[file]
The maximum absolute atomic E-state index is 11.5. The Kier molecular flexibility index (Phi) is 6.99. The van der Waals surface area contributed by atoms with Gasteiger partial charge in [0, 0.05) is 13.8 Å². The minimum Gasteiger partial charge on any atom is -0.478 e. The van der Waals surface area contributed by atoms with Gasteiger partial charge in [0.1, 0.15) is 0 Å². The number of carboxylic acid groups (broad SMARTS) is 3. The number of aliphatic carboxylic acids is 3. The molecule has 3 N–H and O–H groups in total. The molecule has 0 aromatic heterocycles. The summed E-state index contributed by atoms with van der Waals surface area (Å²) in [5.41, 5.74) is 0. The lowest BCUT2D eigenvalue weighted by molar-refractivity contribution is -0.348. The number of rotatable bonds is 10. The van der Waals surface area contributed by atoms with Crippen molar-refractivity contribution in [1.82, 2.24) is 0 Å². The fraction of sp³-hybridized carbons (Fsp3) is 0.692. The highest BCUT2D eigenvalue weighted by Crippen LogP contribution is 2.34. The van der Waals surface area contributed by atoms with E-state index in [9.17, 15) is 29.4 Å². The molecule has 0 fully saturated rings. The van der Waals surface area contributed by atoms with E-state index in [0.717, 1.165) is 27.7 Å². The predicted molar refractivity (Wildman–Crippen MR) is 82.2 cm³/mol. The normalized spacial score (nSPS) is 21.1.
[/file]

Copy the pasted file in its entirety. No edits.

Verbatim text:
The maximum absolute atomic E-state index is 11.5. The Kier molecular flexibility index (Phi) is 6.99. The van der Waals surface area contributed by atoms with Gasteiger partial charge in [0, 0.05) is 13.8 Å². The minimum Gasteiger partial charge on any atom is -0.478 e. The van der Waals surface area contributed by atoms with Gasteiger partial charge in [0.1, 0.15) is 0 Å². The number of carboxylic acid groups (broad SMARTS) is 3. The number of aliphatic carboxylic acids is 3. The molecule has 3 N–H and O–H groups in total. The molecule has 0 aromatic heterocycles. The summed E-state index contributed by atoms with van der Waals surface area (Å²) in [5.41, 5.74) is 0. The lowest BCUT2D eigenvalue weighted by molar-refractivity contribution is -0.348. The number of rotatable bonds is 10. The van der Waals surface area contributed by atoms with Crippen molar-refractivity contribution in [1.82, 2.24) is 0 Å². The fraction of sp³-hybridized carbons (Fsp3) is 0.692. The highest BCUT2D eigenvalue weighted by Crippen LogP contribution is 2.34. The van der Waals surface area contributed by atoms with E-state index in [9.17, 15) is 29.4 Å². The molecule has 0 fully saturated rings. The van der Waals surface area contributed by atoms with E-state index in [0.717, 1.165) is 27.7 Å². The predicted molar refractivity (Wildman–Crippen MR) is 82.2 cm³/mol. The normalized spacial score (nSPS) is 21.1.